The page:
In Indian history, spying on citizens is as old as Rigveda
Recorded human history is full of examples of effective and efficient use of intelligence apparatus by rulers to maintain, perpetuate and expand their rule over their subjects and exercise their pervasive writ on the subjugated citizens and communities. The writings of ancient Chinese and Indian strategists and counsellors like Sun-Tzu and Chanakya Kautilya contain plenty of information on deception, subversion and methods to guard against these.
Chandragupta Maurya, the founder of the Maurya Dynasty in north India, made extensive use of an espionage system — as suggested by Chanakya in his book Arthashastra — to govern the territories under him. Likewise, ancient Egyptians had developed a well-knit system for the acquisition of intelligence. The Hebrews, too, used spies. Spies were also used by the Greeks and the Romans to gather information.
In Indian history, spying on citizens is as old as Rigveda. The system had developed as an intricate and sophisticated administrative science. Aphorisms like “spies are kings’ eyes” reflect an Indian tradition going back many centuries.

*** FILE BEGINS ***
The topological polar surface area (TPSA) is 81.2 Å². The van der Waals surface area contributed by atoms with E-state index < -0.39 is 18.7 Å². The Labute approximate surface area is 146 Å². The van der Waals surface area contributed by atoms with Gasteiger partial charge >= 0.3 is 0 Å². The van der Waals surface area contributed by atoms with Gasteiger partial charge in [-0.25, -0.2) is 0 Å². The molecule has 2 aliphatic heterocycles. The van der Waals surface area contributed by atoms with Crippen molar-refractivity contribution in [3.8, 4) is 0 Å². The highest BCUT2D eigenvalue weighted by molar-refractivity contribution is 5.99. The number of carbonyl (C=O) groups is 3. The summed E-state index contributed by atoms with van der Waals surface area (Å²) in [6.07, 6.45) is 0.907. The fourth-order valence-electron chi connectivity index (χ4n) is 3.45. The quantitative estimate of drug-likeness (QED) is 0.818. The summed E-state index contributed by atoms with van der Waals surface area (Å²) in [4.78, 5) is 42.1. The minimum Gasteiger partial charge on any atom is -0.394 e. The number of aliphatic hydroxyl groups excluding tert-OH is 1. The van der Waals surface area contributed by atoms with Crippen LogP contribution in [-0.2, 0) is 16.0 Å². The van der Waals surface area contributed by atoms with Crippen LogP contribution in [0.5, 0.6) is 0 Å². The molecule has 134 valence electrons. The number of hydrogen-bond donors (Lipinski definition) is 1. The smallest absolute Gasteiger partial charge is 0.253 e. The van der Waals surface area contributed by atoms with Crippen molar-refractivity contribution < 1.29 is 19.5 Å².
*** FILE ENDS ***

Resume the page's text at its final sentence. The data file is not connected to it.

In ancient India, spies were used in large number to ascertain the validity or lack of it in the statements of parties to litigation and witnesses and to collect correct and reliable information regarding any mass movement, rebellion or insurgency. The espionage system, in other words, was a mechanism to ensure smooth and uninterrupted governance and a check on any inimical tendencies. This spy network, moreover, worked to maintain and enforce the foreign policy. The difference between the spies and the ambassadors was that the spies were sent secretly, whereas the ambassadors were sent openly. Kautilya, the author of the classical text, Arthashastra, proposed a detailed hierarchical network for an espionage system. The ancient Indian espionage system was so detailed and practical that it remains a source of inspiration till today.